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Posted on Jun 10, 2013 in War College

Fear and Courage – Returning to Iwo Jima 68 Years Later

By John Antal

Fear and Courage at Iwo Jima
Returning to Iwo Jima on the 68th Anniversary of the Battle


Mount Suribachi, March 13, 2013.  From left to right: Colonel John Antal, US Army (Retired); Mr. Fiske Hanley, US Army Air Corps and a B-29 Flight Navigator in WWII; Lieutenant General Lawrence Snowden, USMC (Ret.) a WWII Iwo Jima veteran; Bill Schott, a WWII USMC Iwo Jima veteran; Don Graves, a WWII USMC Iwo Jima veteran; and Laura Leppert, daughter of a Marine who fought in the 5th Marine, 26th Regiment, 1st Battalion on Iwo Jima. Colonel John Antal helped fund and escort the three Iwo Jima veterans: Mr. Hanley, Schott and Graves from Dallas, Texas to Iwo Jima.


Fear is a reaction.  Courage is a decision.  On Monday, February 19, 1945, 30,000 U.S. Marines hit the sands of Iwo Jima.  In this battle, one of the toughest of WWII, 70,000 Marines battled 22,000 Japanese in 36 days in a close, deadly contest for life and death.  The Japanese defenders held their fire until the third wave of Marines were stacked up on the beach and then blasted the Americans with rifles, machine guns and hundreds of artillery guns, howitzers and mortars. The Marines fought through this withering fire, climbed the high ground and raised the U.S. flag on Mount Suribachi.  As they did, an AP photographer named Joe Rosenthal snapped the most iconic photographic image of WWII.  The Marines fought on, the Japanese defended from a labyrinth of caves dug deep into the rock, but eventually the Marines won the struggle.  The victory came at a great cost in lives, with 6,821 Americans killed and another 19,217 wounded.  True to their fierce discipline and the Bushido code of honor, only 216 Japanese surrendered: 21,844 Japanese died on Iwo Jima.   The entire island is truly hallowed ground.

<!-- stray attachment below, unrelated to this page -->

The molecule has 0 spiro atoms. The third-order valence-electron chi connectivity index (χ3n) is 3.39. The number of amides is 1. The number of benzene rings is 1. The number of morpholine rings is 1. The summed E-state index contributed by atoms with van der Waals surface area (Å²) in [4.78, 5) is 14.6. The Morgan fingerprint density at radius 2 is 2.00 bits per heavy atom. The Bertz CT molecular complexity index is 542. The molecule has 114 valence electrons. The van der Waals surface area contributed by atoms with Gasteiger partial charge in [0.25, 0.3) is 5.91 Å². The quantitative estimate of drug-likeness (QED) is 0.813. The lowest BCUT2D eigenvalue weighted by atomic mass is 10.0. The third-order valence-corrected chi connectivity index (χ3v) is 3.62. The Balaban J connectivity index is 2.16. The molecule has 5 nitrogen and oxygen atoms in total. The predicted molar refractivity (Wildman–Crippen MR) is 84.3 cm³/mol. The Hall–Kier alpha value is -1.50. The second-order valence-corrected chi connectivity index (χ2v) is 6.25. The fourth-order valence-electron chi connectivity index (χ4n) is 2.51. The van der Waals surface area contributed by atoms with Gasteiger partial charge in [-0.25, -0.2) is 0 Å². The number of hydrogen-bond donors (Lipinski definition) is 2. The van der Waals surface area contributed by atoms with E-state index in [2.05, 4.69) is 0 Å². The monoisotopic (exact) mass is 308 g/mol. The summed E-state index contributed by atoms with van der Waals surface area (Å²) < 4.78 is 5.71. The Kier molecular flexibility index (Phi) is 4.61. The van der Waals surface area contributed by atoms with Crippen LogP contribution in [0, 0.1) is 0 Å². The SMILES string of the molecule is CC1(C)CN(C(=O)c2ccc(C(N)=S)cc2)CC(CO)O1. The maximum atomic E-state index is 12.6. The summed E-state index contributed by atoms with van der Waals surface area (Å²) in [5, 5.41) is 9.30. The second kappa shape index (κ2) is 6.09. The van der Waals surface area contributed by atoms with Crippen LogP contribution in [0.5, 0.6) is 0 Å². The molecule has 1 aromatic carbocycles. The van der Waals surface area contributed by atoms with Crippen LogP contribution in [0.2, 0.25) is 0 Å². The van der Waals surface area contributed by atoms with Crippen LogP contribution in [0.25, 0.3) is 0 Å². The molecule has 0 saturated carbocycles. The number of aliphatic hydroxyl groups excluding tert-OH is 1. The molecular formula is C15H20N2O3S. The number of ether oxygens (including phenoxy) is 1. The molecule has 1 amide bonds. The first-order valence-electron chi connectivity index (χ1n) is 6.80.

On March 13, 2013, three Iwo Jima Veterans from the Dallas-Fort Worth, Texas area, returned to Iwo Jima. These three WWII Veterans—Don Graves, Bill Schott and Fiske Hanley—participated in a trip that was organized by the Daughters of WWII.  The goal of the effort was to recognize these men with a journey that they could not have made on their own.  Most importantly, this trip honored their decision 68 years ago to choose courage.

Don Graves was a 19-year-old U.S. Marine when he stormed the beaches at Iwo Jima on February 19, 1945.  At that early age he had already shown his willingness to show courage.  He was an Assault Squad Leader and carried a flamethrower in the 28th Marine Regiment.  He fought and survived all 36 days of combat on the hellish, sulfur-spewing, volcanic island.  Don Graves was near the group of Marines who raised the Stars and Stripes on Mount Suribachi and witnessed the famous flag-raising first-hand.

Bill Schott was a 20-year-old U.S. Marine when his M3 Halftrack, carrying a 105mm howitzer, was pushed ashore during the invasion of Iwo Jima.  He and his crew struggled to get their halftrack, which had wheels in the front to steer and tracks in the back for movement, through the deep, black volcanic sand of the Iwo Jima invasion beach.  After strenuous efforts under horrific small arms, machine gun and artillery fire, his howitzer got into action.  Without the fire from howitzers like the one Bill Schott and his artillery crew manned, the Marine infantrymen would have taken even heavier casualties on Iwo Jima.